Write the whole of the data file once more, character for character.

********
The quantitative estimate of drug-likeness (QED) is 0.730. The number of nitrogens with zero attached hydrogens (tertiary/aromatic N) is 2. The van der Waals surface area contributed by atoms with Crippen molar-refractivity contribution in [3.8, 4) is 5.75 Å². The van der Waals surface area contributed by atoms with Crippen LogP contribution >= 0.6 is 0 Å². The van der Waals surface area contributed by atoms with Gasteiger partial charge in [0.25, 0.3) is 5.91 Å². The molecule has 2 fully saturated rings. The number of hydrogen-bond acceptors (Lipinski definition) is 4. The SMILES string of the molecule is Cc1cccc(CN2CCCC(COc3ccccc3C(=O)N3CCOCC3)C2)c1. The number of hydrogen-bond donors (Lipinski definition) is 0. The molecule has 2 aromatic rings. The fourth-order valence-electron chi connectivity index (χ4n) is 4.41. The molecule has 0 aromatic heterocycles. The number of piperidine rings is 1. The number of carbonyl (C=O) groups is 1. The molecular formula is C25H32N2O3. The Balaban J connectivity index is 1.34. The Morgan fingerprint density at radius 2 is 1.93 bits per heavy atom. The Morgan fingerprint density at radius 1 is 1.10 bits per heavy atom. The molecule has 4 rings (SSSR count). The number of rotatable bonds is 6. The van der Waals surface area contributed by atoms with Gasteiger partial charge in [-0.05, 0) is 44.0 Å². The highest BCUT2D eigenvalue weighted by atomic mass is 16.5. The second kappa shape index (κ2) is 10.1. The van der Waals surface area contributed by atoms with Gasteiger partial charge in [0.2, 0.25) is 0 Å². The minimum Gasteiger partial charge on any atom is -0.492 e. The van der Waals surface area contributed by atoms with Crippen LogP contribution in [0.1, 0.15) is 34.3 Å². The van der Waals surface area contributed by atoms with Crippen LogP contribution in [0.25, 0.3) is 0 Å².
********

The quantitative estimate of drug-likeness (QED) is 0.730. The number of nitrogens with zero attached hydrogens (tertiary/aromatic N) is 2. The van der Waals surface area contributed by atoms with Crippen molar-refractivity contribution in [3.8, 4) is 5.75 Å². The van der Waals surface area contributed by atoms with Crippen LogP contribution >= 0.6 is 0 Å². The van der Waals surface area contributed by atoms with Gasteiger partial charge in [0.25, 0.3) is 5.91 Å². The molecule has 2 fully saturated rings. The number of hydrogen-bond acceptors (Lipinski definition) is 4. The SMILES string of the molecule is Cc1cccc(CN2CCCC(COc3ccccc3C(=O)N3CCOCC3)C2)c1. The number of hydrogen-bond donors (Lipinski definition) is 0. The molecule has 2 aromatic rings. The fourth-order valence-electron chi connectivity index (χ4n) is 4.41. The molecule has 0 aromatic heterocycles. The number of piperidine rings is 1. The number of carbonyl (C=O) groups is 1. The molecular formula is C25H32N2O3. The Balaban J connectivity index is 1.34. The Morgan fingerprint density at radius 2 is 1.93 bits per heavy atom. The Morgan fingerprint density at radius 1 is 1.10 bits per heavy atom. The molecule has 4 rings (SSSR count). The number of rotatable bonds is 6. The van der Waals surface area contributed by atoms with Gasteiger partial charge in [-0.05, 0) is 44.0 Å². The highest BCUT2D eigenvalue weighted by atomic mass is 16.5. The second kappa shape index (κ2) is 10.1. The van der Waals surface area contributed by atoms with Gasteiger partial charge in [0.2, 0.25) is 0 Å². The minimum Gasteiger partial charge on any atom is -0.492 e. The van der Waals surface area contributed by atoms with Crippen LogP contribution in [0.1, 0.15) is 34.3 Å². The van der Waals surface area contributed by atoms with Crippen LogP contribution in [0.25, 0.3) is 0 Å².